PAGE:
Often in divorce cases, the defendant spouse may agree to sign a “Acknowledge of Service” form that confirms he or she has received the copy of the summons and complaint and waives further personal service. In this case, you can simply send the summons and complaint together with an Acknowledgment of Service form to your spouse by mail. If your spouse sends the form back to you, you can file it with the court.
Service by Publication in Georgia
Sometimes, however, you cannot locate your spouse because he or she have moved out of the city or state without telling you a forwarding address. Also, in other cases you may not know where your spouse is because you and your spouse has lived apart for a long time without filing for divorce and you have lost contact with your spouse. If you do not know where your spouse lives or work, neither a sheriff nor a private process server will be able to serve the spouse. In these situations, Georgia courts may allow you to complete “service by publication.” By using service by publication, a plaintiff can notify a defendant of a lawsuit by publishing notice in a court-approved newspaper or other publication. Publication satisfies constructive notice to the defendant, meaning that publishing information is sufficient to fulfill the notice requirement and the lawsuit may proceed even where the defendant have not actually received notice.
Pursuant to O.C.G.A. § 9-11-4(f)(1)(A), courts require a plaintiff to attempt “personal service” before allowing service by publication. In addition, the plaintiff must complete and submit an Affidavit of Diligent Search form stating all efforts the plaintiff has made to locate the defendant. If the court is satisfied with the plaintiff’s effort and convinced that the spouse cannot be found, it will issue an Order of Publication authorizing service to be published in the official, legal newspaper. The notice must appear four times within the first 60 days after filing a lawsuit and the publication must be at least seven days apart. [O.C.G.A. § 9-11-4(f)(1)(C)]. The publication is often in the county where the action is filed. The defendant has 60 days to answer the petition.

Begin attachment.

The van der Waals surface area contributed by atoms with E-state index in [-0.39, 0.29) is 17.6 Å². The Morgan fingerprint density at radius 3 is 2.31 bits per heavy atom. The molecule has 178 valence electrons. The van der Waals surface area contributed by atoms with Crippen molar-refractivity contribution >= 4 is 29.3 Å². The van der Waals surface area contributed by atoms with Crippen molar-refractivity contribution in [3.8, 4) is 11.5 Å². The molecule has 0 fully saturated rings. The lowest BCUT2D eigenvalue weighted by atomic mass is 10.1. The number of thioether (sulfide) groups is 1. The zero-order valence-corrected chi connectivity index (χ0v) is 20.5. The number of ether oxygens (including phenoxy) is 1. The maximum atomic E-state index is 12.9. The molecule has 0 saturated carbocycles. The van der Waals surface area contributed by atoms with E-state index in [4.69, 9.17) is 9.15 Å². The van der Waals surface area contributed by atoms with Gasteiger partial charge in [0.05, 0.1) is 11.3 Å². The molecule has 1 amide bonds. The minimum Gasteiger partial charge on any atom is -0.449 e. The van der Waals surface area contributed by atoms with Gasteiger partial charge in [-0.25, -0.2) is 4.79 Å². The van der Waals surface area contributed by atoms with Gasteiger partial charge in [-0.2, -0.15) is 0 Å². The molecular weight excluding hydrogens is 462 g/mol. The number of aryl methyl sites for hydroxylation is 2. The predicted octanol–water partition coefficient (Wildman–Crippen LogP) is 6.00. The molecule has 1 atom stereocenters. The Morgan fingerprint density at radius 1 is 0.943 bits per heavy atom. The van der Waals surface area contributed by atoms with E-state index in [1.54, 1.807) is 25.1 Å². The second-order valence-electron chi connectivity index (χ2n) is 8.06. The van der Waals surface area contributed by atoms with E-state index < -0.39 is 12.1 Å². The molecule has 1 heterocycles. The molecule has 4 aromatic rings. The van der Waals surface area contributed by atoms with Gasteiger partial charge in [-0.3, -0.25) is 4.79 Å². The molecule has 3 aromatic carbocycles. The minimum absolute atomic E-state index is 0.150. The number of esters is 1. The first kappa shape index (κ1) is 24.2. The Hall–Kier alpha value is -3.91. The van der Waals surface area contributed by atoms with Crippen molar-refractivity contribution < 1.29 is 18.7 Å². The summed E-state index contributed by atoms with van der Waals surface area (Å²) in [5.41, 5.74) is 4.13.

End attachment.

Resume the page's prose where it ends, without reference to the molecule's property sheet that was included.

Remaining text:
After the 60 day period, the case can proceed whether or not the defendant has responded. In Georgia, the court can grant a divorce or enforce judgment against the defendant on his or her property situated in Georgia without personal jurisdiction over a defendant (in other words even if the defendant did not respond to service by publication). However, it cannot make any decisions regarding child custody, child support or division of property situated outside of Georgia without personal jurisdiction over the defendant.
You need to properly serve the divorce document to your spouse or otherwise your divorce case can be dismissed for lack of jurisdiction. In most cases, a sheriff or private process server may personally serve your spouse. But in cases where your spouse cannot be located or is missing, Georgia court may allow you to complete service by publication. In order to properly serve your spouse by publication, you must comply with the procedural rules of Georgia. Also, if you later find out where your spouse lives, then you may be required to amend your petition to be served personally on the other side and have that person personally served (by a sheriff) with a copy of your petition. Because service of process directly relates to a court’s jurisdiction and dismissal of your case, be sure to consult with a local attorney.
How to Obtain Help With Your Case
If you are facing divorce and cannot locate your spouse, it is important to speak with an experienced divorce and family law attorney early in the process to narrow down your options. it is possible that serving your spouse by publication will be your best option. Call us today at 770-609-1247 to speak with one of our experienced Georgia divorce and family law attorneys. Contact >>